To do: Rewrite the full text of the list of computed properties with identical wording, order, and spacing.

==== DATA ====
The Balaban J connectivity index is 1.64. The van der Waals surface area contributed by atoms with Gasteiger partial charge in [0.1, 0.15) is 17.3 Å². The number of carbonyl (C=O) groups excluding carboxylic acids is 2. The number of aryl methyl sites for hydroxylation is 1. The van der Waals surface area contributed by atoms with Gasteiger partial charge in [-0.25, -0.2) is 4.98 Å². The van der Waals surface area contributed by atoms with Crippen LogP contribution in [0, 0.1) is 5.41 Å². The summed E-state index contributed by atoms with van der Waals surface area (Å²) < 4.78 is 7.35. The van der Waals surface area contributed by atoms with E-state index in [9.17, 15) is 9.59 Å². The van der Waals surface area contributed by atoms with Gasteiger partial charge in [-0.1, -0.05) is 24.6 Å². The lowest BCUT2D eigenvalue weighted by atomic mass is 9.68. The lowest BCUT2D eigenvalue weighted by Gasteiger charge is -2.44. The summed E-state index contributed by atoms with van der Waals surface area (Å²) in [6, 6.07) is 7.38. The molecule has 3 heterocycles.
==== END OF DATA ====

The Balaban J connectivity index is 1.64. The van der Waals surface area contributed by atoms with Gasteiger partial charge in [0.1, 0.15) is 17.3 Å². The number of carbonyl (C=O) groups excluding carboxylic acids is 2. The number of aryl methyl sites for hydroxylation is 1. The van der Waals surface area contributed by atoms with Gasteiger partial charge in [-0.25, -0.2) is 4.98 Å². The van der Waals surface area contributed by atoms with Crippen LogP contribution in [0, 0.1) is 5.41 Å². The summed E-state index contributed by atoms with van der Waals surface area (Å²) < 4.78 is 7.35. The van der Waals surface area contributed by atoms with E-state index in [9.17, 15) is 9.59 Å². The van der Waals surface area contributed by atoms with Gasteiger partial charge in [-0.1, -0.05) is 24.6 Å². The lowest BCUT2D eigenvalue weighted by atomic mass is 9.68. The lowest BCUT2D eigenvalue weighted by Gasteiger charge is -2.44. The summed E-state index contributed by atoms with van der Waals surface area (Å²) in [6, 6.07) is 7.38. The molecule has 3 heterocycles.